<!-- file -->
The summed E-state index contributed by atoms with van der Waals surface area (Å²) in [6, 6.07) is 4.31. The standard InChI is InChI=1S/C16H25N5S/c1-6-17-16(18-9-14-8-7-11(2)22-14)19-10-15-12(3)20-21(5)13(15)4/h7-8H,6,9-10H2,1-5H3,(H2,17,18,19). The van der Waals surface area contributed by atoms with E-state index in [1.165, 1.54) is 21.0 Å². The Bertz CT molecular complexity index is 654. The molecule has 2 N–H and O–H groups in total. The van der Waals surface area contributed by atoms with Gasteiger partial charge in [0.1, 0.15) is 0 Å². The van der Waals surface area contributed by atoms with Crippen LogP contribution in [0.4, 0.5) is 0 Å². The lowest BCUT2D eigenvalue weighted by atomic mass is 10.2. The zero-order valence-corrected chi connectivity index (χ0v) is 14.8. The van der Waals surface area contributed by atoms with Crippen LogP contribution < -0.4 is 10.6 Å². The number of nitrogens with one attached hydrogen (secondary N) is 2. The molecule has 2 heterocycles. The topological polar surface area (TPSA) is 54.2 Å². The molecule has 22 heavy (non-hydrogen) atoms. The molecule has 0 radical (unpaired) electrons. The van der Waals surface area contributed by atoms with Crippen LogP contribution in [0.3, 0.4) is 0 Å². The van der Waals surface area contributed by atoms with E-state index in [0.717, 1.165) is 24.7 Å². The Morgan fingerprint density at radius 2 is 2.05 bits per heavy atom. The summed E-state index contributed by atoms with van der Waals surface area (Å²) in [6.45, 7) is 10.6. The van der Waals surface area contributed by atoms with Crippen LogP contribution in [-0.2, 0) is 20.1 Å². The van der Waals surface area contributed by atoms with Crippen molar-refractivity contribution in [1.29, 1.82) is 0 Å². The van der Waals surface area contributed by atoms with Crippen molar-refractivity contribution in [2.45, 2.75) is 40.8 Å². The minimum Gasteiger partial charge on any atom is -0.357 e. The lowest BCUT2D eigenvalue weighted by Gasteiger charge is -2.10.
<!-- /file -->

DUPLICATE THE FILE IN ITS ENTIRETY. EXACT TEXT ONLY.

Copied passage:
The summed E-state index contributed by atoms with van der Waals surface area (Å²) in [6, 6.07) is 4.31. The standard InChI is InChI=1S/C16H25N5S/c1-6-17-16(18-9-14-8-7-11(2)22-14)19-10-15-12(3)20-21(5)13(15)4/h7-8H,6,9-10H2,1-5H3,(H2,17,18,19). The van der Waals surface area contributed by atoms with E-state index in [1.165, 1.54) is 21.0 Å². The Bertz CT molecular complexity index is 654. The molecule has 2 N–H and O–H groups in total. The van der Waals surface area contributed by atoms with Gasteiger partial charge in [0.1, 0.15) is 0 Å². The van der Waals surface area contributed by atoms with Crippen LogP contribution in [0.4, 0.5) is 0 Å². The lowest BCUT2D eigenvalue weighted by atomic mass is 10.2. The zero-order valence-corrected chi connectivity index (χ0v) is 14.8. The van der Waals surface area contributed by atoms with Crippen LogP contribution < -0.4 is 10.6 Å². The number of nitrogens with one attached hydrogen (secondary N) is 2. The molecule has 2 heterocycles. The topological polar surface area (TPSA) is 54.2 Å². The molecule has 22 heavy (non-hydrogen) atoms. The molecule has 0 radical (unpaired) electrons. The van der Waals surface area contributed by atoms with Crippen LogP contribution in [0.3, 0.4) is 0 Å². The van der Waals surface area contributed by atoms with E-state index in [0.717, 1.165) is 24.7 Å². The Morgan fingerprint density at radius 2 is 2.05 bits per heavy atom. The summed E-state index contributed by atoms with van der Waals surface area (Å²) in [6.45, 7) is 10.6. The van der Waals surface area contributed by atoms with Crippen LogP contribution in [-0.2, 0) is 20.1 Å². The van der Waals surface area contributed by atoms with Crippen molar-refractivity contribution in [1.29, 1.82) is 0 Å². The van der Waals surface area contributed by atoms with Crippen molar-refractivity contribution in [2.45, 2.75) is 40.8 Å². The minimum Gasteiger partial charge on any atom is -0.357 e. The lowest BCUT2D eigenvalue weighted by Gasteiger charge is -2.10.